Thursday, July 19, 2007

Tossing the Plame Lawsuit

Tonight I saw a brief report on Fox News regarding the Valerie Plame lawsuit accusing President Bush, Vice-President Cheney, Scooter Libby and others of outing her covert CIA status.

In their reporting Fox indicated that the judge's decision read "the act of rebutting public criticism by speaking with the press is within the scope of defendants' duties as high-level executive branch official." To which the Fox commentor did a bit of a "I told you so" monologue.

Then I just read an article on the ruling on CNN's web site. Unlike the Fox version, CNN provided a little more in the way of quotes (but not obviously the full 41-page decision). Interestingly, the flavor of the CNN piece could easily lead to somewhat different interpretation of the judge's statements. For example, here is what CNN quotes relative to the Fox quote:

[ The way the defendants handled criticism from Joseph Wilson "may have been highly unsavory," the judge wrote, but "there can be no serious dispute that the act of rebutting public criticism ... by speaking with members of the press is within the scope of defendants' duties as high-level executive branch officials." ]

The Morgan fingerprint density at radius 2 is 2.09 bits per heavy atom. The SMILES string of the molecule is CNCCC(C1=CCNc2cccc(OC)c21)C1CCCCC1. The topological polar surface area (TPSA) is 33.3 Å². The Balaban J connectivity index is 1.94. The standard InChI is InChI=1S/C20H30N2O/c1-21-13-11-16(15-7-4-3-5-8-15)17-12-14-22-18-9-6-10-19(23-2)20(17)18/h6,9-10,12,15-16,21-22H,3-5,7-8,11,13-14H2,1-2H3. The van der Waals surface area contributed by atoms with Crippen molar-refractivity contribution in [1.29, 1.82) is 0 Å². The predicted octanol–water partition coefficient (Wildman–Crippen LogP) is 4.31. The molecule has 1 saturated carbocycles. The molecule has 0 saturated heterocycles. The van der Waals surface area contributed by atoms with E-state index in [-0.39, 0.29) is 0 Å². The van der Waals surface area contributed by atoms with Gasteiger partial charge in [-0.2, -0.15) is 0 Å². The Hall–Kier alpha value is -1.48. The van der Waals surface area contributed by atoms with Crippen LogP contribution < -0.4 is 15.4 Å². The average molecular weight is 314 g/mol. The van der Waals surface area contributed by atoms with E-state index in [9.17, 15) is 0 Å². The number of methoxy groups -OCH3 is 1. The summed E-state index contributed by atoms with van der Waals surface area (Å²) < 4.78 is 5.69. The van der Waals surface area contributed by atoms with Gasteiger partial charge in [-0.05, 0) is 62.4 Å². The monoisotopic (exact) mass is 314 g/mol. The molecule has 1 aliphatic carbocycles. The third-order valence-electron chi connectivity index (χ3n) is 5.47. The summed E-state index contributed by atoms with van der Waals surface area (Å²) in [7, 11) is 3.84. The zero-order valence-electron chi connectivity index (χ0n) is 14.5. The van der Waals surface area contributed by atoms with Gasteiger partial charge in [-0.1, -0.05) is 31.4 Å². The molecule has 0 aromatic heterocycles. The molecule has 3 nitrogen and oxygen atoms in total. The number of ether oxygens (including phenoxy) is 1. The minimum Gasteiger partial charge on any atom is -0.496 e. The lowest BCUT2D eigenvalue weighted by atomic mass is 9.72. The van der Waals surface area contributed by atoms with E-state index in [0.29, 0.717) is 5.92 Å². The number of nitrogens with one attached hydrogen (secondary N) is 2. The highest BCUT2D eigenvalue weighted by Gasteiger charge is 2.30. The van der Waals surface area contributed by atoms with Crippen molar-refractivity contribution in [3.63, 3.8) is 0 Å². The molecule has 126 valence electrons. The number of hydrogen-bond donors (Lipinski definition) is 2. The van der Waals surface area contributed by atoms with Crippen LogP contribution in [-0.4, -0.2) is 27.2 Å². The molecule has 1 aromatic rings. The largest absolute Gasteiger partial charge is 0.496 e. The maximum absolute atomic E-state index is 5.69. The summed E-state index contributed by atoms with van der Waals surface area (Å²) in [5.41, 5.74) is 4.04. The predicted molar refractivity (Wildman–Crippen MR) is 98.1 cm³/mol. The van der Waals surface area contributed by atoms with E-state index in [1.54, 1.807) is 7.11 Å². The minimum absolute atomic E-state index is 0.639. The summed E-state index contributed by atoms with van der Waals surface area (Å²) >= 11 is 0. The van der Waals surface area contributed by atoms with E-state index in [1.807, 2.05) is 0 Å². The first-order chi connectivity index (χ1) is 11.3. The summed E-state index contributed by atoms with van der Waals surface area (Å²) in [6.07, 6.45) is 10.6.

Furthermore, earlier in CNN's piece they quote another part of the judge's opinion:

[U.S. District Judge John Bates said the lawsuit raises "important questions relating to the propriety of actions undertaken by our highest government officials." ] me this looks like the judge is saying that even though Plame and Wilson didn't have a legitimate case against the President et al., he did have serious concerns about the actions taken by them against Plame/Wilson. Now I think most legal scholars believed that the case would not move forward. In fact, I think it likely that Plame/Wilson always assumed their suit didn't have enough meat to enable a judgment in their favor, but rather filed so as to cause as much political angst as retribution for their own loss of reputation/status. So having the case tossed isn't really that much of a surprise (though apparently they plan to appeal). But what is interesting is the selective reporting aspect of the case. Am I alone in expecting news organizations to evaluate the information and present an accurate representation of the facts? And I don't mean "fair and balanced" where one side yells at the other side and no one actually gets the real facts so we can make up our own minds.